Medical devices that are used for the diagnosis, treatment and prevention of diseases or conditions, are regulated by the United States Food and Drug Administration (FDA). This usually involves FDA approval / clearance for market launch of the medical device, the design and maintenance of a quality and safety reporting system and facility registration / listing.
FDA’s medical device approval or clearance decision depends on FDA’s benefit risk assessment of the device. Various factors are considered, including;
• The medical necessity of the medical device,
• The type, magnitude and duration of its benefits,
• The medical device’s risks, uncertainties and risk mitigation controls,
• Patient and user preferences.
More and more manufacturers are offering patients innovative medical devices based upon technologies or technologies that are new to medical care. FDA has stepped up to provide regulatory oversight and guidance for these innovative technologies and to facilitate medical device market access. It does so in two ways: by regulating innovative technologies and through facilitating market access.
Concerning regulating devices, mobile medical apps for smartphones and tablets, and wireless medical devices like glucose meters and wearables are at the forefront of what the FDA is regulating. FDA has stepped up to regulate certain mobile apps used in medical care. Mobile apps control the function, operation or energy source of medical devices, such as cochlear implants, infusion pumps, CT or X-Ray machines. These are mobile medical applications (MMA) and are subject to all the regulatory compliance activities identified in the first paragraph above including FDA approval for market launch.
Mobile apps that may be MMAs and are of lower risk are subject to FDA’s enforcement discretion and therefore should comply with FDA’s quality system regulation. Examples include mobile apps that support patient adherence to medications or use gaming technology for physical therapy. Manufacturers of mobile apps in health care must therefore first consult with a regulatory professional to determine whether their mobile app is a medical mobile app and then to determine the regulatory compliance activities appropriate for their MMA or medical device.
As medical devices use wireless technology, FDA has made recommendations with respect to the
selection, quality of service (QoS), coexistence, security and electromagnetic compatibility (EMC) of the wireless technology. Packet loss, signal to noise ratio, bit error rate are useful parameters for assessing wireless data integrity and transmission. For quality assurance and control, wireless technology and cybersecurity should be considered when designing a manufacturer’s quality system. FDA also recommends that manufacturers address cybersecurity of networked medical devices containing off-the-shelf (OTS) software.
Medical devices are often interconnected via an electronic data interface and so FDA is tackling the interoperability of medical devices to ensure their safety and effectiveness. FDA recommends that a manufacturer’s quality system design and medical device design consider the electronic data interface’s purpose, anticipated users of the medical device(s), risk management, verification & validation and labeling.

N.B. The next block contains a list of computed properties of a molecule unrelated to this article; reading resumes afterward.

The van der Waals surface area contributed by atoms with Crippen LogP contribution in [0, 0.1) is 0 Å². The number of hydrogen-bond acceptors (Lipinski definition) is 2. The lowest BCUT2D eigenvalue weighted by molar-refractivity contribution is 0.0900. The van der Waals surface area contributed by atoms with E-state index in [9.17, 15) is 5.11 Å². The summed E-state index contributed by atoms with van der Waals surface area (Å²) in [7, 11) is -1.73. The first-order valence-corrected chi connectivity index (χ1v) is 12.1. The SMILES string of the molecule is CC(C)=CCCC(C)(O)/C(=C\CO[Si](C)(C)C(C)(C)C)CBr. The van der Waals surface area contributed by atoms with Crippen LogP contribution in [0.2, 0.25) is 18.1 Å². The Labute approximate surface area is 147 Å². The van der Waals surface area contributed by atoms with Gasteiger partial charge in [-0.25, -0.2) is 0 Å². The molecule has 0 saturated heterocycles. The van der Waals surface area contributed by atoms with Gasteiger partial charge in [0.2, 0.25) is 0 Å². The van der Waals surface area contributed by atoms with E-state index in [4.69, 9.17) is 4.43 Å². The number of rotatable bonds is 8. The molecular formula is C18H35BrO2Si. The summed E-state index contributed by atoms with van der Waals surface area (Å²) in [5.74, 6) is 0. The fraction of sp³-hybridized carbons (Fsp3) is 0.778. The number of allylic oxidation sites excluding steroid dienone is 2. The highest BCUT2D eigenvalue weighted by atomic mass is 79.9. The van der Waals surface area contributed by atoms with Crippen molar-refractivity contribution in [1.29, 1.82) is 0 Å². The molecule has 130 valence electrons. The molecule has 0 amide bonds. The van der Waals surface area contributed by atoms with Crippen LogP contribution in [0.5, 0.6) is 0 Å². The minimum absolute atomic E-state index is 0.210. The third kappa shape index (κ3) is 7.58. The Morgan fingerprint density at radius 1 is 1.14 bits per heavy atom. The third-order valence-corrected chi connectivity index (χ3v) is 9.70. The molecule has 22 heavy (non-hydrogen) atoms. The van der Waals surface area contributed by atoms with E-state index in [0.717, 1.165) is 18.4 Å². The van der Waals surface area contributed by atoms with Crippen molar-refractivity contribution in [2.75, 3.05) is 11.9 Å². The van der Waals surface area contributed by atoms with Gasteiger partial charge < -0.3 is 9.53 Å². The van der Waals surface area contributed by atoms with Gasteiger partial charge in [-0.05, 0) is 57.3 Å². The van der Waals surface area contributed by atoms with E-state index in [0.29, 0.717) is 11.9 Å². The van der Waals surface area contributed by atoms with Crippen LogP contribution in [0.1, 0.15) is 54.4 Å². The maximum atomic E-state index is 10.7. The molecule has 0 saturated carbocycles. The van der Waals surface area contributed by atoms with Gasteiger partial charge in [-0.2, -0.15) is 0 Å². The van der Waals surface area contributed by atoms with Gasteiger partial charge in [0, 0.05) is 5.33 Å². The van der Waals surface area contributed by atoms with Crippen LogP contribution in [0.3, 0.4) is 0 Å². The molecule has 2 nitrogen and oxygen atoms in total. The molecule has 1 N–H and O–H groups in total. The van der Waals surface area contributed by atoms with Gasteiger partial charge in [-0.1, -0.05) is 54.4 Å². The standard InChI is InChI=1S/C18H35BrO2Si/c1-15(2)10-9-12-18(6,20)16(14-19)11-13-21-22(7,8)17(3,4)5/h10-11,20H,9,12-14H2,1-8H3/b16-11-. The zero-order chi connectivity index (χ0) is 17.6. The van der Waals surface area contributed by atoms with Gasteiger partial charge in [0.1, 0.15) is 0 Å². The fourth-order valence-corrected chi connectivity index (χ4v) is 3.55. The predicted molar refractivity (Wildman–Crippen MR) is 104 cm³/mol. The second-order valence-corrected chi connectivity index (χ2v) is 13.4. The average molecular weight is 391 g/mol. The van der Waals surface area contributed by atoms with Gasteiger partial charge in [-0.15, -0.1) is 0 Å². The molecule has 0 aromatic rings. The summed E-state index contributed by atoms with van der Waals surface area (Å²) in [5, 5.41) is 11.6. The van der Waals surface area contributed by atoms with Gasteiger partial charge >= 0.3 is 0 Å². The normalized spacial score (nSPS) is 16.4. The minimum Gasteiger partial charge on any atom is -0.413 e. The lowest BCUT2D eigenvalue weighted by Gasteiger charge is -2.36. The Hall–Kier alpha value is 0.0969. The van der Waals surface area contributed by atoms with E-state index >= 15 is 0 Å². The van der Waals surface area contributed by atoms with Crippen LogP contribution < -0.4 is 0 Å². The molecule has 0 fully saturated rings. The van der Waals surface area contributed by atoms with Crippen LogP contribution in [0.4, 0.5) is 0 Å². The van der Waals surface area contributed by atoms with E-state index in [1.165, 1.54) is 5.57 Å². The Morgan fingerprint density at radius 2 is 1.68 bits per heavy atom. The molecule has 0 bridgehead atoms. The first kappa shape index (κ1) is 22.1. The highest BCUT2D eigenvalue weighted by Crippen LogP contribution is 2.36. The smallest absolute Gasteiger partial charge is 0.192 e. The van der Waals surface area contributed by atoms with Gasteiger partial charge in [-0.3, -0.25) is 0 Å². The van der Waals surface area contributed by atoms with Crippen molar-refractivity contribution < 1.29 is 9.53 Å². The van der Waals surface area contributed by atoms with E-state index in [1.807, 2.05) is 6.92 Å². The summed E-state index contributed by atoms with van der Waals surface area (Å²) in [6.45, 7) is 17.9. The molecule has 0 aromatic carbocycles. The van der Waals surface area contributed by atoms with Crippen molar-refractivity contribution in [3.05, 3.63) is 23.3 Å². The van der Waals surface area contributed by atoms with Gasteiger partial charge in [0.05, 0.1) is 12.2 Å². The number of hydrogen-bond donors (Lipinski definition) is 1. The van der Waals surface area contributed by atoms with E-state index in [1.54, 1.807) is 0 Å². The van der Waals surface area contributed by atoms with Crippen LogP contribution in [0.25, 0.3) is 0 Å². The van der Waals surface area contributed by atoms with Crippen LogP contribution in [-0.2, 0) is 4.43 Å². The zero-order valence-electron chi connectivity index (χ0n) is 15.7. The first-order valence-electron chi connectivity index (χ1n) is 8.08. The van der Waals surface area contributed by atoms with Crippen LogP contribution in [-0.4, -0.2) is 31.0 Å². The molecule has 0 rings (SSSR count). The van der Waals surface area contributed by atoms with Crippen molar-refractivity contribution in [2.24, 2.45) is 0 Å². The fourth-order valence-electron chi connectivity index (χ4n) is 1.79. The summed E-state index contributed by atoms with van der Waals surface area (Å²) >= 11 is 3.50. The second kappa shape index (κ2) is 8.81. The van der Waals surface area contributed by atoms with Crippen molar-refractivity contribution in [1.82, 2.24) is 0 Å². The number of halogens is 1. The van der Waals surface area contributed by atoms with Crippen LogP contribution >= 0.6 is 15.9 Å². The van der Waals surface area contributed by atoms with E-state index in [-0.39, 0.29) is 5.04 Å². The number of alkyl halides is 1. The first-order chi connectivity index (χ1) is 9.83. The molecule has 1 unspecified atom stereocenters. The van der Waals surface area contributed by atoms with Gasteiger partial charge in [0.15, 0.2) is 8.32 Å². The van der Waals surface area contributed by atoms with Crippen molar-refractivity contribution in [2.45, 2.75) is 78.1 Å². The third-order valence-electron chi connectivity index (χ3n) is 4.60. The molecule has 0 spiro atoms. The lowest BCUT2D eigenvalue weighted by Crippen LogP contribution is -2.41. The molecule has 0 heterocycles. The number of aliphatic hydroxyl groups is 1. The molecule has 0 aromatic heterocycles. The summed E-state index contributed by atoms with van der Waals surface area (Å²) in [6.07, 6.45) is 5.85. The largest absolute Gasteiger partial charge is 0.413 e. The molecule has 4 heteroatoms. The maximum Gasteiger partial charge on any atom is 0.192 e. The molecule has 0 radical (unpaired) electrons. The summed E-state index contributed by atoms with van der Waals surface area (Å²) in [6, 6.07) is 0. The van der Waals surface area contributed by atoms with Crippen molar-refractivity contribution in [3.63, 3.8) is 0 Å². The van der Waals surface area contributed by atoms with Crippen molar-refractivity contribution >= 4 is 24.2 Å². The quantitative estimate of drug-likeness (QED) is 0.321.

Facilitate market access
Facilitating market access is done in several ways: by Expedited Access Pathway (EAP) Programs, through Patient Preference Information (PPI) and by Leveraging Clinical Strategies, D’Souza says. For example, devices for the diagnosis or treatment of life threatening or irreversible debilitating conditions or diseases usually require premarket approval (PMA) or de novo regulatory applications for FDA clearance. Manufacturers of such devices may opt for expedited market access if their devices have no legally marketed alternative, or where an alternative exists, the device is in the best interest of patients, has a clinically meaningful, significant advantage over the legally marketed device and is of a breakthrough technology.
Sometimes there is no clear superior treatment option among a series of multiple therapies, evidence for any one therapeutic option may be inconclusive. Patients may differ in views on significant benefits and acceptable risks from health care professionals. In the past, FDA has found that information on patient preferences has facilitated market access and so, in 2015, established a Patient Engagement Advisory Committee (PEAC) for engagement with patients. Medical device manufacturers filing premarket approval applications (PMA), humanitarian device exemption (HDE) applications or de novo requests with FDA can now leverage the use of patient preference information (PPI) in their regulatory submission for market approval.
Medical devices subject to premarket approval applications (PMA), humanitarian device exemption (HDE) applications or de novo requests also may be able to potentially extrapolate adult clinical data to the pediatric population. Additionally, electronic health record (EHR) data may be considered in clinical investigations provided that EHR data validity, reliability and integrity can be verified through inspection by FDA.
FDA is keenly monitoring the evolution of medical device technologies, D’Souza concludes. Medical device manufacturers need to leverage regulatory intelligence, such as has been presented here, for expedited market access and avoid costly delays for regulatory compliance. This goal is attainable if medical device manufacturers and regulatory professionals work together, ideally from the earliest phases of device design, to design a viable strategic plan or path to market that is amenable to changing business objectives, budget constraints and regulatory compliance expectations.